CHIVUKULARAMOSVAINIERI HUTTLE LIBRARY MEASURE SIGNED INTO LAW Sign Up For Our Daily Newsletter Sign Up Thank you for signing up!


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N.J. Experiences Upsurge in Library Use with 55M Visits Recorded in 2009

(TRENTON) – Legislation sponsored by Assembly members Upendra J. Chivukula, Ruben J. Ramos Jr., and Valerie Vainieri Huttle that would render funding for libraries independent of municipalities, has been signed into law.

The measure (A-2679) provides fiscal parity to all public libraries by requiring a dedicated line item on property tax bills for funding for municipal libraries in addition to county libraries. Under previous law, appropriations for municipal and joint municipal libraries were part of the general municipal fund while county libraries had a dedicated line item.

“A library can open the door to opportunity or help an individual pursue an education to a better future. Access to information and the internet can make a significant difference in a job search or to graduating from college,” Chivukula (Somerset) said.

“This measure will ensure that funds meant for municipal libraries are not diverted or delayed by cash-strapped municipalities and would provide certainty in budgeting and planning for libraries. By providing fiscal parity, this measure will help keep the doors of more libraries open.”

The measure will extend the current exemption for county libraries from the 2 percent cap to all public libraries. It will ensure the disbursement of funds to all libraries on a quarterly basis. Prior to the enactment of this measure, municipal public libraries often experienced delays and did not receive funds until the end of the fiscal year.

“In today’s challenging fiscal environment, municipal officials may turn to the public library for revenue in an attempt to balance budgets while an increasing number of out-of-work residents are relying on public libraries to conduct their job search or study,” Ramos (D-Hudson) said. “This measure will protect the funds intended to pay for the staffing of libraries and the purchase of computers, books and other necessary resources for a growing number of library users.”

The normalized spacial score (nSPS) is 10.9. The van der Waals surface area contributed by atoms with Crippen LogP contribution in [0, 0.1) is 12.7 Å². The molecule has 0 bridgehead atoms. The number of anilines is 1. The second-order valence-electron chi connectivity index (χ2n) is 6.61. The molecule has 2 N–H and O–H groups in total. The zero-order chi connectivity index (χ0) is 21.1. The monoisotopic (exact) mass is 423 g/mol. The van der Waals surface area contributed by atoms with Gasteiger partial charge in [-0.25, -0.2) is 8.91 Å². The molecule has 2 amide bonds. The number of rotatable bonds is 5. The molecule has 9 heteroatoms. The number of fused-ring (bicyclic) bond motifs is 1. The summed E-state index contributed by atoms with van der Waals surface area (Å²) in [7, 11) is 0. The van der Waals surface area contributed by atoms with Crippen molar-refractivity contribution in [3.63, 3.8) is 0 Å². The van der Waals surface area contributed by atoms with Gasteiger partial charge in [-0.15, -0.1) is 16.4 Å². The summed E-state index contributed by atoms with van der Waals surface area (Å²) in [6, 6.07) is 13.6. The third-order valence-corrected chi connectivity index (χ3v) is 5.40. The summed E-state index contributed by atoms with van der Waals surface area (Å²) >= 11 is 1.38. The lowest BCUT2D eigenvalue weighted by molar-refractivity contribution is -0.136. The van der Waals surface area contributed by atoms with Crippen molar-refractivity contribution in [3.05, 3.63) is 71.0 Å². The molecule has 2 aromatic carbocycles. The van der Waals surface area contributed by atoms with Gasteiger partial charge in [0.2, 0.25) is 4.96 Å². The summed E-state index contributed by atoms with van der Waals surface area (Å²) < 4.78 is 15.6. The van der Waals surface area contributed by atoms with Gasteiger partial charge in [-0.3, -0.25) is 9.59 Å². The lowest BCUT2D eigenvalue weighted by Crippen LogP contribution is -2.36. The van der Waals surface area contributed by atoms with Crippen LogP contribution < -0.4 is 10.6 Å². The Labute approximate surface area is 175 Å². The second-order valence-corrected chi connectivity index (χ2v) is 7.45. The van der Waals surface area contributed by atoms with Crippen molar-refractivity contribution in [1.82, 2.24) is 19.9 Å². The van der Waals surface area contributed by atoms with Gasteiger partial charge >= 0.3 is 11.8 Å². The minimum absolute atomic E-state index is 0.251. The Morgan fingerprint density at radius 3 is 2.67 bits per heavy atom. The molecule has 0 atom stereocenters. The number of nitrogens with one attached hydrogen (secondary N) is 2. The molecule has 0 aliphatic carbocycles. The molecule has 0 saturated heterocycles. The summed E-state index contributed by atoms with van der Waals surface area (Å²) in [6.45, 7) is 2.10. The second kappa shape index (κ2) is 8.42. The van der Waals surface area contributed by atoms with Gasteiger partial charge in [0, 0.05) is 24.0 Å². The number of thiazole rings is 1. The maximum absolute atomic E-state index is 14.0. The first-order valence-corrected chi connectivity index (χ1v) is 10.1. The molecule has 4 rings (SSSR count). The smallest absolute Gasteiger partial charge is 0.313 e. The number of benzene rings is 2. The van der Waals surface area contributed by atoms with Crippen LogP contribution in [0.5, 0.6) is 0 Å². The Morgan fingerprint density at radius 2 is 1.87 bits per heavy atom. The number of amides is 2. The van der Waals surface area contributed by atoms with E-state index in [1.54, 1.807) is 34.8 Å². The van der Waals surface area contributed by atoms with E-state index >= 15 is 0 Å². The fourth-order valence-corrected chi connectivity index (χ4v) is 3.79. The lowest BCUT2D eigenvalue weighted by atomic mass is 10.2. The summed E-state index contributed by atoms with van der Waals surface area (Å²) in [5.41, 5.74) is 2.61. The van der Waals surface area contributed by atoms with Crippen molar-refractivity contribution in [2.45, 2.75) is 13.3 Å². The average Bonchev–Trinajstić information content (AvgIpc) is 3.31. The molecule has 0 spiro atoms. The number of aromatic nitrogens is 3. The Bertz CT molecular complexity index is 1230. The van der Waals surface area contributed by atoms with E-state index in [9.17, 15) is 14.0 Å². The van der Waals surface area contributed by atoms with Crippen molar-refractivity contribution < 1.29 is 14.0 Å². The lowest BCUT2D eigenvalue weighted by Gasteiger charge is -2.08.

New Jersey experienced an upsurge in the use of libraries during the economic downturn, with 51 million visits recorded in 2009, an increase of more than 11 percent since 2007. The number of books in circulation also registered an increase of more than 14 percent to touch 64 million that year.

“All public libraries are created by the people through referendum. They should be funded as a line item and should be exempt from the 2 percent cap,” Vainieri Huttle (D-Bergen) said. “By providing a fair and uniform system for funding throughout the state and exempting public libraries from the cap, the measure will ensure that millions of New Jerseyans can continue their use and enjoyment of our state’s 304 public libraries,” Vainieri Huttle (D-Bergen) said.

Mary Romance, president of the New Jersey Library Association (NJLA) welcomed the enactment of the Dedicated Line Item Library measure.

“Public library service is not mandated. A public library is created by The People, who have chosen, through the referendum process, to have, and support, a public library. This legislation will bring the budget back to the people,” Romance said. “As with open space funding, library funding through a dedicated tax will provide an opportunity for the public to see the real value of library service that could cost less than $59 dollars per capita per year.”

The NJLA represents 1700 members including public, academic, school and special librarians. Romance also serves as director of the West Orange Public Library.

Earlier, the measure sailed through the Senate with all 40 members voting in its favor while it received 76 votes in the Assembly.



Gita Bajaj
(973) 224-4851 cellular email email